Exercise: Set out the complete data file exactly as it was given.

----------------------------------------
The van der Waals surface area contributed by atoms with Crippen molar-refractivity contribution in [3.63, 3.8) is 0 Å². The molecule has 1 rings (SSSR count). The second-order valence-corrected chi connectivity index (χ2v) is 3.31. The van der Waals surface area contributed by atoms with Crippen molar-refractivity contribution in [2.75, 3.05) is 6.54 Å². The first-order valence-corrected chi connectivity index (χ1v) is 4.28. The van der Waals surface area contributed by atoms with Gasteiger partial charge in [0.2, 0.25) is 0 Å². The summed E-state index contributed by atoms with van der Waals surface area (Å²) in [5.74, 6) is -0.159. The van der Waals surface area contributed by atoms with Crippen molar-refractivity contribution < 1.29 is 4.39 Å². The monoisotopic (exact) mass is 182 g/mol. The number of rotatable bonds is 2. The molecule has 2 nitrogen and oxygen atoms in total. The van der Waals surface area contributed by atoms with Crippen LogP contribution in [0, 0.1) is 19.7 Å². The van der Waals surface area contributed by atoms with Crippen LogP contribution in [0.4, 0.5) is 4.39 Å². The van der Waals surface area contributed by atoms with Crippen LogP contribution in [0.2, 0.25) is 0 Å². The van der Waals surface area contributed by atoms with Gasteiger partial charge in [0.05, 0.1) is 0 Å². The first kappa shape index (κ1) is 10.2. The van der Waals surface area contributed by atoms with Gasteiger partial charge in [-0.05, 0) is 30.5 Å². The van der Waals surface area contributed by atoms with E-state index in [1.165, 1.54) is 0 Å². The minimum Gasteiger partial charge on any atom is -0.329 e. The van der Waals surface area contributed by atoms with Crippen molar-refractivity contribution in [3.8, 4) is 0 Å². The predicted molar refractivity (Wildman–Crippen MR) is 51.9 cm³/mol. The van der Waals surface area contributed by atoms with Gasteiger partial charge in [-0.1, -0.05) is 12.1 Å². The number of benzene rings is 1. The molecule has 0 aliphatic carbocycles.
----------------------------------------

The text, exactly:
The van der Waals surface area contributed by atoms with Crippen molar-refractivity contribution in [3.63, 3.8) is 0 Å². The molecule has 1 rings (SSSR count). The second-order valence-corrected chi connectivity index (χ2v) is 3.31. The van der Waals surface area contributed by atoms with Crippen molar-refractivity contribution in [2.75, 3.05) is 6.54 Å². The first-order valence-corrected chi connectivity index (χ1v) is 4.28. The van der Waals surface area contributed by atoms with Gasteiger partial charge in [0.2, 0.25) is 0 Å². The summed E-state index contributed by atoms with van der Waals surface area (Å²) in [5.74, 6) is -0.159. The van der Waals surface area contributed by atoms with Crippen molar-refractivity contribution < 1.29 is 4.39 Å². The monoisotopic (exact) mass is 182 g/mol. The number of rotatable bonds is 2. The molecule has 2 nitrogen and oxygen atoms in total. The van der Waals surface area contributed by atoms with Crippen LogP contribution in [0, 0.1) is 19.7 Å². The van der Waals surface area contributed by atoms with Crippen LogP contribution in [0.4, 0.5) is 4.39 Å². The van der Waals surface area contributed by atoms with Crippen LogP contribution in [0.2, 0.25) is 0 Å². The van der Waals surface area contributed by atoms with Gasteiger partial charge in [0.05, 0.1) is 0 Å². The first kappa shape index (κ1) is 10.2. The van der Waals surface area contributed by atoms with Gasteiger partial charge in [-0.05, 0) is 30.5 Å². The van der Waals surface area contributed by atoms with E-state index in [1.165, 1.54) is 0 Å². The minimum Gasteiger partial charge on any atom is -0.329 e. The van der Waals surface area contributed by atoms with Crippen molar-refractivity contribution in [3.8, 4) is 0 Å². The predicted molar refractivity (Wildman–Crippen MR) is 51.9 cm³/mol. The van der Waals surface area contributed by atoms with Gasteiger partial charge in [-0.1, -0.05) is 12.1 Å². The number of benzene rings is 1. The molecule has 0 aliphatic carbocycles.